Another long week is almost done. Things move so fast, if you’re not careful, you can miss out on the important details. Be sure to catch up with the Veronicas in your lives … listen to their stories, soak up their wisdom and insight. You won’t regret it.
OKC Central Live Chat resumes today. Same routine as usual. You can log in starting at 9:30 a.m. and submit questions and comments. I’ll log in, the chat will begin at 10 a.m.
Looks Aaron Yashouafar has another extension to paying up the $12 million to Capmark Bank to retain control over First National Center. But what we don’t know is for how long. Yashouafar said we will know what happens “in a few days,” while Capmark attorneys could be heard telling their potential receiver, Jim Parrack, it would be a “few hours.” Either way, all I’m getting from sources is that Yashouafar isn’t ready to surrender yet. Attorneys for both sides and Judge Bill Graves all declined to comment.
Folks, there is no ideal time for me to take a couple days off. When I planned my brief departure from civilization, it appeared as if the extension deadline for Aaron Yashouafar to pay off $12 million to Capmark Bank or lose control of First National to a receiver was to take place on Oct. 4. Instead, it took place on Thursday.
So what happened?
First things first: the judge is Bill Graves. Let me repeat that: the judge is Bill Graves, who was first elected to the bench in 2007. I’ll put his name in bold face capital letters each time I mention him as I detail where things are at.
So Aaron Yashouafar’s attorney showed up for the hearing, Capmark Bank had Jim Parrack ready to claim receivership, and the money was NOT paid up. According to the legal agreement by Aaron Yashouafar, he promised he WOULD NOT contest it going into receivership if he did not pay the $12 million by the May 27 deadline, which was then extended at the agreement of Capmark three times.
During that time, Yashouafar has submitted a guilty plea to felony embezzlement involving a senior citizen condominium complex in Las Vegas. I reported last week he is under federal investigation in connection with documents Oklahoma City officials suspect were faked to claim asbestos removal funding.
So Yashouafar’s attorney shows up in the Oklahoma County courtroom of BILL GRAVES. And the attorney, sources tell me, informed JUDGE BILL GRAVES that the money wire they were awaiting had gotten “lost” and that they need more time to find it. JUDGE BILL GRAVES then extended the hearing – not to Friday – but to 11 a.m. Monday.
Sources say they are concerned Yashouafar may be using this delay to find another source of funding. But here’s the deal: the receivership hearing was already started, and this is a continuation of that hearing. JUDGE BILL GRAVES, sources tell me, has the discretion to call an end to this chapter of the First National story on Monday and have a receiver appointed, as previously agreed to by all sides of this dispute, to sell the property to a new owner. JUDGE BILL GRAVES also could decide to extend this story further and give an admitted felon the chance to find the money to retain control of a property considered one of the city’s most historic important landmarks.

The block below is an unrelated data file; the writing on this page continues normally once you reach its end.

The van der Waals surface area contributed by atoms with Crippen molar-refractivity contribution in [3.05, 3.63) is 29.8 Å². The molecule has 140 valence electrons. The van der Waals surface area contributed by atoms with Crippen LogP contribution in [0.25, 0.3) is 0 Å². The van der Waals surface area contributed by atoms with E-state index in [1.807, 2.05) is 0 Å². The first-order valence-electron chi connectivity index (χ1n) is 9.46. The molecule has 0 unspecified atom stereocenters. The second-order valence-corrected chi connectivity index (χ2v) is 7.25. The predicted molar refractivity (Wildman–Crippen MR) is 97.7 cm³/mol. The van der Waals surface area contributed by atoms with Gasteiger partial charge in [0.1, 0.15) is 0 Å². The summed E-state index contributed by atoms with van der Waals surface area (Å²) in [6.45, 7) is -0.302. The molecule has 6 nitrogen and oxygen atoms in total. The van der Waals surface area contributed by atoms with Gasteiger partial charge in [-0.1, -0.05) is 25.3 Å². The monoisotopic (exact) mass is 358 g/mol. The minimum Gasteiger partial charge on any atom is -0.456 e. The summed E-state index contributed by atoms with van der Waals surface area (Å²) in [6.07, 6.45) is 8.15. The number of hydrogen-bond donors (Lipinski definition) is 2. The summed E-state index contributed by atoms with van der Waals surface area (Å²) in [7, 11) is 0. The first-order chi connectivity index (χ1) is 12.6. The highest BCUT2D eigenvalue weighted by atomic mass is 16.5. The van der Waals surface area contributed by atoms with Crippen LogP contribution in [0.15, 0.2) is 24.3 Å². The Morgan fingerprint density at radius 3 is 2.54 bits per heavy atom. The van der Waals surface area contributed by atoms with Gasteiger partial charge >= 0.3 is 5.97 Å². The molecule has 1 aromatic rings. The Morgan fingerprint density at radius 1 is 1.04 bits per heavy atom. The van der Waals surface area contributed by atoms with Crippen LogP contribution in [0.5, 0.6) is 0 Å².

Here’s a reminder of what’s at stake in the courtroom of JUDGE BILL GRAVES:
Renderings for the new downtown elementary planned for Walker and Sheridan are in with the latest agenda for next week’s Downtown Design Review Committee:
See ya next week!
You do not need to be a member of Google+ to view the panel discussion on the development of the Oklahoma Health Center area, and you can be a part of the conversation by entering questions, comments on the OKC Live Chat board that will be adjacent to the Google video display (all of this can be viewed at www.newsok.com/live).
We’ll be discussing development of the area with Jari Askins, associate provost for External Relations at the University of Oklahoma Health Sciences Center; Chuck Spicer, CEO of The Children’s Hospital at OU Medical Center; Dean Gandy, University Hospitals Authority and Trust; and Jorge Charneco, Sr. VP – Health Science Technology of Miles Associates.
Tune in at 1 p.m. and join the conversation by posting comments and asking questions. UPDATE: the chat board is up now and you can start entering questions immediately at http://newsok.com/live
VERIZON WIRELESS TO HOST FREE SCREENING OF “TELLING AMY’S STORY” DOCUMENTARY
Carol Stoops to speak on effects of domestic violence in Oklahoma
Oklahoma City, Okla — In recognition of Domestic Violence Awareness Month, Verizon Wireless is hosting a screening of “Telling Amy’s Story” at the Oklahoma City Myriad Gardens.
Domestic violence awareness advocate Carol Stoops will be the introductory speaker for a free local screening of the powerful documentary “Telling Amy’s Story,” the story of a young mother who died at the hands of her husband as she was trying to leave their abusive relationship.